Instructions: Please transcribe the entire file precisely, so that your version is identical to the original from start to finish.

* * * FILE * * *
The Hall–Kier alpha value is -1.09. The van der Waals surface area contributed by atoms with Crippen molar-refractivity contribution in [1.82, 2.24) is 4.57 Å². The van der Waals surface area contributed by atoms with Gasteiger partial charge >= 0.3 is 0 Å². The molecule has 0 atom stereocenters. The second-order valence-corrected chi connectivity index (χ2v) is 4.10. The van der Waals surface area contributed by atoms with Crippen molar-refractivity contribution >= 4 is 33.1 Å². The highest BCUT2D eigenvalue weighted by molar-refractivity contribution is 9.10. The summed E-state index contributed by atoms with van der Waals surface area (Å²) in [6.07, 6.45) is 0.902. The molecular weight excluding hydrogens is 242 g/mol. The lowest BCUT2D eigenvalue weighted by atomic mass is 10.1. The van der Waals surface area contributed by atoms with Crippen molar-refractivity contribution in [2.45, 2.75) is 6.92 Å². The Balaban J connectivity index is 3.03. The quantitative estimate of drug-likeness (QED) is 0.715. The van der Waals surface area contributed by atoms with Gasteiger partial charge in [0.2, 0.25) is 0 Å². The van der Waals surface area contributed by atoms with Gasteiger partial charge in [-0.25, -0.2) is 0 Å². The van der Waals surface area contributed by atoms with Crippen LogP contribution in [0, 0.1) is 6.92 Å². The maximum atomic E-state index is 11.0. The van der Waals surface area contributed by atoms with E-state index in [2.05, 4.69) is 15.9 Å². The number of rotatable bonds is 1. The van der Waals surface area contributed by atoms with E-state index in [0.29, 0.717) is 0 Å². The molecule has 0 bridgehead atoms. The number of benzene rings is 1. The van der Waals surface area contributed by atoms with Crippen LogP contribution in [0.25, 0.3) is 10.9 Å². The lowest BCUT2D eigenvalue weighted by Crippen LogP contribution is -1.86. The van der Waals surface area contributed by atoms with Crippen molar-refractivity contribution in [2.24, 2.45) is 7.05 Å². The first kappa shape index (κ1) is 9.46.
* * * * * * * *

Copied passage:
The Hall–Kier alpha value is -1.09. The van der Waals surface area contributed by atoms with Crippen molar-refractivity contribution in [1.82, 2.24) is 4.57 Å². The van der Waals surface area contributed by atoms with Gasteiger partial charge >= 0.3 is 0 Å². The molecule has 0 atom stereocenters. The second-order valence-corrected chi connectivity index (χ2v) is 4.10. The van der Waals surface area contributed by atoms with Crippen molar-refractivity contribution >= 4 is 33.1 Å². The highest BCUT2D eigenvalue weighted by molar-refractivity contribution is 9.10. The summed E-state index contributed by atoms with van der Waals surface area (Å²) in [6.07, 6.45) is 0.902. The molecular weight excluding hydrogens is 242 g/mol. The lowest BCUT2D eigenvalue weighted by atomic mass is 10.1. The van der Waals surface area contributed by atoms with Crippen molar-refractivity contribution in [2.45, 2.75) is 6.92 Å². The Balaban J connectivity index is 3.03. The quantitative estimate of drug-likeness (QED) is 0.715. The van der Waals surface area contributed by atoms with Gasteiger partial charge in [0.2, 0.25) is 0 Å². The van der Waals surface area contributed by atoms with Gasteiger partial charge in [-0.25, -0.2) is 0 Å². The van der Waals surface area contributed by atoms with Crippen LogP contribution in [0, 0.1) is 6.92 Å². The maximum atomic E-state index is 11.0. The van der Waals surface area contributed by atoms with E-state index in [2.05, 4.69) is 15.9 Å². The number of rotatable bonds is 1. The van der Waals surface area contributed by atoms with E-state index in [0.29, 0.717) is 0 Å². The molecule has 0 bridgehead atoms. The number of benzene rings is 1. The van der Waals surface area contributed by atoms with Crippen LogP contribution in [0.25, 0.3) is 10.9 Å². The lowest BCUT2D eigenvalue weighted by Crippen LogP contribution is -1.86. The van der Waals surface area contributed by atoms with Crippen molar-refractivity contribution in [2.24, 2.45) is 7.05 Å². The first kappa shape index (κ1) is 9.46.